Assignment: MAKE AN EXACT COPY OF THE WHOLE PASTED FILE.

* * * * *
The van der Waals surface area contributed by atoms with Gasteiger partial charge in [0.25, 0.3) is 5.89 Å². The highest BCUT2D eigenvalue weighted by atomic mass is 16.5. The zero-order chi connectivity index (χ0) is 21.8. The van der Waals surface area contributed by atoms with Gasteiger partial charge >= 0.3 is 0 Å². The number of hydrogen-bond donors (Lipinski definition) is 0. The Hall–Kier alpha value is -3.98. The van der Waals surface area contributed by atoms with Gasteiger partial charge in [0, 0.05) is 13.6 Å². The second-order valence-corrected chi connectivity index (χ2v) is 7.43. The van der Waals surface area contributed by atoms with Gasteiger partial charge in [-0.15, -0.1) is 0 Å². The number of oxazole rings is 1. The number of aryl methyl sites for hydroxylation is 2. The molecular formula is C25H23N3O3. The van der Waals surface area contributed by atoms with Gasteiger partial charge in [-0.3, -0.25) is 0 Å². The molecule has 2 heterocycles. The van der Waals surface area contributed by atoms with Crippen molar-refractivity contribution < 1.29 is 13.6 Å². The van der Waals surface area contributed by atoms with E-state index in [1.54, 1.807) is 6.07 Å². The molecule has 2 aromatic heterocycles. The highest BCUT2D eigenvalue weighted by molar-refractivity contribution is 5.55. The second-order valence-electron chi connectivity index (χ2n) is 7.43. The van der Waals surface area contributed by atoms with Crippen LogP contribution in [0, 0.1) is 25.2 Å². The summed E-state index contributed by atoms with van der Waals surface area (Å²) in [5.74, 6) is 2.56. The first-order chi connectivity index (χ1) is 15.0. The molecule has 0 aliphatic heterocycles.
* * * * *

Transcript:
The van der Waals surface area contributed by atoms with Gasteiger partial charge in [0.25, 0.3) is 5.89 Å². The highest BCUT2D eigenvalue weighted by atomic mass is 16.5. The zero-order chi connectivity index (χ0) is 21.8. The van der Waals surface area contributed by atoms with Gasteiger partial charge >= 0.3 is 0 Å². The number of hydrogen-bond donors (Lipinski definition) is 0. The Hall–Kier alpha value is -3.98. The van der Waals surface area contributed by atoms with Gasteiger partial charge in [0, 0.05) is 13.6 Å². The second-order valence-corrected chi connectivity index (χ2v) is 7.43. The van der Waals surface area contributed by atoms with Gasteiger partial charge in [-0.15, -0.1) is 0 Å². The number of oxazole rings is 1. The number of aryl methyl sites for hydroxylation is 2. The molecular formula is C25H23N3O3. The van der Waals surface area contributed by atoms with Gasteiger partial charge in [-0.3, -0.25) is 0 Å². The molecule has 2 heterocycles. The van der Waals surface area contributed by atoms with Crippen molar-refractivity contribution < 1.29 is 13.6 Å². The van der Waals surface area contributed by atoms with E-state index in [1.54, 1.807) is 6.07 Å². The molecule has 2 aromatic heterocycles. The highest BCUT2D eigenvalue weighted by molar-refractivity contribution is 5.55. The second-order valence-electron chi connectivity index (χ2n) is 7.43. The van der Waals surface area contributed by atoms with Crippen LogP contribution in [0, 0.1) is 25.2 Å². The summed E-state index contributed by atoms with van der Waals surface area (Å²) in [5.74, 6) is 2.56. The first-order chi connectivity index (χ1) is 15.0. The molecule has 0 aliphatic heterocycles.